Photo Booths

Photo Booths

There is no shortage of cameras in today’s world. But back when they didn’t fit so handily into your pocket, it wasn’t quite as easy to capture those precious moments on a whim. Whether to document your dating status, or simply make goofy faces with your friends, Photo Booths provided an endless source of entertainment – and four small photos to help you remember those moments for all eternity.

The experience was simple and only took a few minutes. Drop in a couple of quarters, enter the cramped cubicle, close the curtain behind you and sit on the provided stool or bench, adjusting for height if necessary. Next, it was time for you and your cohorts to strike your best four poses.

Whatever went on behind that closed curtain was between you and the camera. Perhaps you wanted to snuggle with your sweetheart. Perhaps you wanted to stick out your tongue and contort your facial features. Because you had four photo opportunities, you could even do both. A few minutes later, your masterpieces were ready for viewing.

Coin-operated photo machines have been around since the early 1900s, believe it or not. General Electric made one around 1912 – okay, not exactly a booth, but an automatic photo apparatus that the subject sat down in front of. The snapshots cost a dime back then, and they required an attendant to place the picture in an electric dryer at the end of the process.

Actual booths arrived a couple of decades later and became an arcade institution overnight. They were especially popular in the 1950s before Polaroid cameras made instant photography accessible to the masses. Back then, the going rate was fifty cents, which included an anxious three minutes that the payee had to wait before the finished strip dropped down into its slot. Still, it was a small price to pay to forever preserve the memory of every person you ever dated for less than a week.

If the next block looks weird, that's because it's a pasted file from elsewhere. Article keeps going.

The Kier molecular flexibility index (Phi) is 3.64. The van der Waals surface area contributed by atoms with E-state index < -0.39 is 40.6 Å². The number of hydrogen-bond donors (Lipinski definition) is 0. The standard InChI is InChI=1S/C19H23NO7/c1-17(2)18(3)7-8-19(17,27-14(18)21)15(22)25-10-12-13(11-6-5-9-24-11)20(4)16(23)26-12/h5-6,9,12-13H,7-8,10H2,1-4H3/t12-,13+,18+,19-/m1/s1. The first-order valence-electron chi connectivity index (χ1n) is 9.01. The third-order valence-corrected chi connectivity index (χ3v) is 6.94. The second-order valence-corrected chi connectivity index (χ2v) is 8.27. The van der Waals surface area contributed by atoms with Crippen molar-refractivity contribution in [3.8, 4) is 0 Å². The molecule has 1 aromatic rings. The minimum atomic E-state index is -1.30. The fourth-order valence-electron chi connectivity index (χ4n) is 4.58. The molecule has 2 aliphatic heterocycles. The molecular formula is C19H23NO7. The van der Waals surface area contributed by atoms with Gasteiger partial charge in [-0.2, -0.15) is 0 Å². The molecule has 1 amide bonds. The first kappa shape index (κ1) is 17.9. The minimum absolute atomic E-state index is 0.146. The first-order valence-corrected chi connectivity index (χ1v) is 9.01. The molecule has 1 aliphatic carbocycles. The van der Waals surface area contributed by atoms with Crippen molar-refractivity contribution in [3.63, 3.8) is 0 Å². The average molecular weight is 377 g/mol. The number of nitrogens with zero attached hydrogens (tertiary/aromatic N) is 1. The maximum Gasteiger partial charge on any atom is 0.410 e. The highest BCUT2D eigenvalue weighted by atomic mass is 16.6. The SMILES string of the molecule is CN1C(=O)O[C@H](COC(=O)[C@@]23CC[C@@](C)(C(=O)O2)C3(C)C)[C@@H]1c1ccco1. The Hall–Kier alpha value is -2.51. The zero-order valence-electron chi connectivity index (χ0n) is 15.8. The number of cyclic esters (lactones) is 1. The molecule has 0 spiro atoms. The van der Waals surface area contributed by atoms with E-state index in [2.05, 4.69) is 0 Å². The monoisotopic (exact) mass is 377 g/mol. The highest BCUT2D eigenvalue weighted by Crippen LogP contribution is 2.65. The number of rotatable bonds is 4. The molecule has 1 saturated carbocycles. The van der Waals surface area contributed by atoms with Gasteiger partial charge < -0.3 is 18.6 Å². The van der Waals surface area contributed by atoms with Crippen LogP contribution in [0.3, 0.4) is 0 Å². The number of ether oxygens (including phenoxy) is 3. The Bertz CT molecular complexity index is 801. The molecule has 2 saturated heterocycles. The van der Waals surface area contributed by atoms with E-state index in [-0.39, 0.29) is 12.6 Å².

Technological twists on the traditional photo booth came next. In 1975, Atari patented the Compugraph Foto machine, which churned out life-sized portraits on computer paper. Competitor, I.O. Inc.’s Photovideo added zany fun house effects to the pictures, and Amazing Photos’ Amazing Photo Booth let a subject choose his own background -your head on a muscle man’s body, you standing next to your favorite celebrity, or a magazine cover that featured your smiling mug.

The Photo Sticker Booth offered the next innovation: choose a background just like you do in the Amazing Photo Booth, but this time, the finished product came out in versatile decal form, all ready to affix to school notebooks and lockers. The times and technology change, but the allure of the Photo Booth has remained constant, a staple in amusement parks, malls, fairs, and any other locale where pals and sweethearts gather.

Today, machines like Photo Sticker Booth can be rented out for parties, capable of churning out everything from buttons and magnets to stickers and key chains. Oh, and they also still spit out those iconic four-picture strips for the nostalgic among us, who remember the thrill of capturing those little precious moments with our friends and lovers, or even just four of our funniest faces, for time immortal.

If you have fond memories of sitting in a photo booth in days past, we’d love to hear all of your memories of these iconic machines in our comments section below.

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